The state court of Brandenburg in Cottbus on Wednesday sentenced Francis G. to three and a half years in prison on a bribery charge. Francis G. must also pay a fine equivalent to the €150,000 bribe he took from the firm Imtech.
The sentence was just short of the three years and eight months demanded by the prosecution.
The court found that Francis G. had taken the money in exchange for allowing Imtech's claims for additional payments of €25 million to pass through review without being checked.
Imtech, which has since gone into insolvency, was responsible, among other things, for the construction of the fire safety system at the airport, deficiencies of which are the main reason for its opening having been delayed by at least six years.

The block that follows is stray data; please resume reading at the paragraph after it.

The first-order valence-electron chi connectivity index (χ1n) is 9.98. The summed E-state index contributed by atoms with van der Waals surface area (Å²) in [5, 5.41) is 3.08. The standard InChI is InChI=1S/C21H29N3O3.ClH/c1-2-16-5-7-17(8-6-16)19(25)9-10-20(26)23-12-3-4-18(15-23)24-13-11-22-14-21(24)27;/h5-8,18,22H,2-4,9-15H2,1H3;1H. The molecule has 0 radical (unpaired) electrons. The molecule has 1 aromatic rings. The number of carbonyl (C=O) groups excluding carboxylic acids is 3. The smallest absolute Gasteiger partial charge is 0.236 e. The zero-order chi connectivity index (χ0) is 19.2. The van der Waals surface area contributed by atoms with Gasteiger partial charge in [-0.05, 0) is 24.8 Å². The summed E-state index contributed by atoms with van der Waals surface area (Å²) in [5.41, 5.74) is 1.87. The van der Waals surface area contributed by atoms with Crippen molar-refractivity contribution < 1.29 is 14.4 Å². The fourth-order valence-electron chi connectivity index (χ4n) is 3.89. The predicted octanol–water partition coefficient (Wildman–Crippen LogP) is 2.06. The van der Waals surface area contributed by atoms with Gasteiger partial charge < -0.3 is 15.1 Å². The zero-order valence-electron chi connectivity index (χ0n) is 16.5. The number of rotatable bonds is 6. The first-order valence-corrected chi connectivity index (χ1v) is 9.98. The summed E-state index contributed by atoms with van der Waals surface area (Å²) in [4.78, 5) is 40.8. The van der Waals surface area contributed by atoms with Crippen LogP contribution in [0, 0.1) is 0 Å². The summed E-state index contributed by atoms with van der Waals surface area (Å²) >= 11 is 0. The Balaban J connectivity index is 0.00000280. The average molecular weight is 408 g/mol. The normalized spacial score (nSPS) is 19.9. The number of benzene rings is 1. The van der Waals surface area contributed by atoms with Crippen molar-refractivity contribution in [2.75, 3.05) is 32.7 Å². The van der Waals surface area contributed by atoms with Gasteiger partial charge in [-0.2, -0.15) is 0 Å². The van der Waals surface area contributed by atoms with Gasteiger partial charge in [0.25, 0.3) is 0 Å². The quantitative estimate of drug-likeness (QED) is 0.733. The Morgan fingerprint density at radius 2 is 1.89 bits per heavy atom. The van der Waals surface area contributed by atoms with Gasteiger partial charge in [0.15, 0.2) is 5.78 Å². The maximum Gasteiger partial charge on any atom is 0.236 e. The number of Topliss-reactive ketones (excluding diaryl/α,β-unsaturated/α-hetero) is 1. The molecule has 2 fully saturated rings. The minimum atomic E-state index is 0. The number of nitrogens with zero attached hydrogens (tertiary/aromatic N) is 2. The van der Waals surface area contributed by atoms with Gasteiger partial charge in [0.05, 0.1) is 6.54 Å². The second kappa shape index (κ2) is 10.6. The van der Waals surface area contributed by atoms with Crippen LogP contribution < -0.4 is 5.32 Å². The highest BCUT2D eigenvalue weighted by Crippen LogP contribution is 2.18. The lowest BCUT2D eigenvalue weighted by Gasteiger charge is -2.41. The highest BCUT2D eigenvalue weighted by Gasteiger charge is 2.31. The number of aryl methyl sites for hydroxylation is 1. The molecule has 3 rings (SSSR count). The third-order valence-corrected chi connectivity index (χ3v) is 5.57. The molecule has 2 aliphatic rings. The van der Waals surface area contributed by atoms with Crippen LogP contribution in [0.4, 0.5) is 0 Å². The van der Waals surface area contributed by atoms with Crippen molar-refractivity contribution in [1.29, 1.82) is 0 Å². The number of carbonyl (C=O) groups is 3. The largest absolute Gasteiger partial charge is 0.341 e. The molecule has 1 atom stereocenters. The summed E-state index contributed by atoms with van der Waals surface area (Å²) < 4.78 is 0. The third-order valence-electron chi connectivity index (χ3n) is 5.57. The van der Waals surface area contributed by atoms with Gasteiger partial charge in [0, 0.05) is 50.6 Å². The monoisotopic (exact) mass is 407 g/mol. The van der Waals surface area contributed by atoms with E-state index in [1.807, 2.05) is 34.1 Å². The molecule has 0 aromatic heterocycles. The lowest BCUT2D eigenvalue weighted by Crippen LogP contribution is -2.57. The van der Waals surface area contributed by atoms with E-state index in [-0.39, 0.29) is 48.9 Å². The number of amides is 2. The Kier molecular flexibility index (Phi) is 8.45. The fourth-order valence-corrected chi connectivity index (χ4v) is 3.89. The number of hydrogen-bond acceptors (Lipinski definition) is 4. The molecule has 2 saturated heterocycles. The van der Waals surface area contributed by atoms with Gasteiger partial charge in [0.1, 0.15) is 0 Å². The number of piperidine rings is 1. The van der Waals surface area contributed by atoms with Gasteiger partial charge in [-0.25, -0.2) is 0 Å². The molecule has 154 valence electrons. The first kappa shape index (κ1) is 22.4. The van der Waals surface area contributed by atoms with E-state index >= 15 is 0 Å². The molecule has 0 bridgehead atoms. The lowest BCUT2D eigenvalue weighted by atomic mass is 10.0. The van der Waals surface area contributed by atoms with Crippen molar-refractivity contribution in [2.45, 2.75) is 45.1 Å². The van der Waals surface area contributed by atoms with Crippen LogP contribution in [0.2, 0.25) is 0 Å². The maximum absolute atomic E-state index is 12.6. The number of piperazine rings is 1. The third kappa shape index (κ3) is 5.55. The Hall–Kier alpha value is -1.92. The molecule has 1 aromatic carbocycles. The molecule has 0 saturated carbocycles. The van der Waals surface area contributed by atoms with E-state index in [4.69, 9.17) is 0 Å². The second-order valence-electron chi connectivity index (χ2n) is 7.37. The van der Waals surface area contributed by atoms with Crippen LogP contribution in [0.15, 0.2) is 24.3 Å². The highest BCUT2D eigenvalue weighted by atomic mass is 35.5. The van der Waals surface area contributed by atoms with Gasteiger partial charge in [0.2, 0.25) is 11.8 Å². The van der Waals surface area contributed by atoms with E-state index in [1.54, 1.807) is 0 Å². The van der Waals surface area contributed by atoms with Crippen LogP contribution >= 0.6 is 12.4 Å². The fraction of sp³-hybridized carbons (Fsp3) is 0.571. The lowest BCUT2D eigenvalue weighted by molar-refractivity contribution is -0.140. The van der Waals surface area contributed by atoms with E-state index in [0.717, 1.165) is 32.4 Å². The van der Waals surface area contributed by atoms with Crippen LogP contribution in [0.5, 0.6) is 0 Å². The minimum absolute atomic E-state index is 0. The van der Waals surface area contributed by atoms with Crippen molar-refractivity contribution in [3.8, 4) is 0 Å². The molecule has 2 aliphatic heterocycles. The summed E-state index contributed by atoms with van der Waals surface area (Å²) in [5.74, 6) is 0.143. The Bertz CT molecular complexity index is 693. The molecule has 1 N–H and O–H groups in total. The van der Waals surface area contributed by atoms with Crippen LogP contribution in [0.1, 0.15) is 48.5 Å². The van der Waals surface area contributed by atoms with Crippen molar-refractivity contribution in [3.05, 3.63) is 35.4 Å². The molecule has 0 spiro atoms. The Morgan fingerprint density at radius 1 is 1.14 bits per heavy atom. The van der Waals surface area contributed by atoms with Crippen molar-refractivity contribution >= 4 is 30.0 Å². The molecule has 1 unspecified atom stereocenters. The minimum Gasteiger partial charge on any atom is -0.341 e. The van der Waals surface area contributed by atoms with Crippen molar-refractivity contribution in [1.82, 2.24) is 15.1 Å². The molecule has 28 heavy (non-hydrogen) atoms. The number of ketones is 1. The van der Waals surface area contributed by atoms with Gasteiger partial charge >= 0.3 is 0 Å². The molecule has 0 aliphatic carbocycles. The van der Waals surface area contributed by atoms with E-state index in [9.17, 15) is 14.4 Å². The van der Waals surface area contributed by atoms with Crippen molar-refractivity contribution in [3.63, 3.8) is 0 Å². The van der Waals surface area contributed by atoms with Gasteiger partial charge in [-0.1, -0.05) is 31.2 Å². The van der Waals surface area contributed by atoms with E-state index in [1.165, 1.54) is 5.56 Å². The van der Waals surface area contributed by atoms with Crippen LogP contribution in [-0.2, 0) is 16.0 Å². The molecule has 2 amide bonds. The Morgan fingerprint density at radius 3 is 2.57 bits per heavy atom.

Two former employees of the firm were also convicted on Wednesday. The men received probationary sentences of one year and eleven months, and one year and three months.
At the start of the trial in August the 48-year-old Francis G. admitted to taking the €150,000 bribe, in three rolls of €500 bills, from one of the other defendants in an Autobahn car park. He claimed however that he did not make any promises in exchange for the cash.
The two ex-Imtech employees also did not deny that the payment had taken place but said that Francis G. had made the demand for it.
In his closing remarks, the judge said it could not be sufficiently established on whose initiative the bribe was made.
Berlin authorities have pledged that BER airport will open in 2017, six years behind schedule, but have as yet given no official opening date.
On Wednesday BER project boss Karsten Mühlenfeld said "we believe there is still a chance that the opening date will be in 2017."
But as building at the site remains unfinished, with testing phases still to come, many have voiced scepticism at how realistic such a timetable is.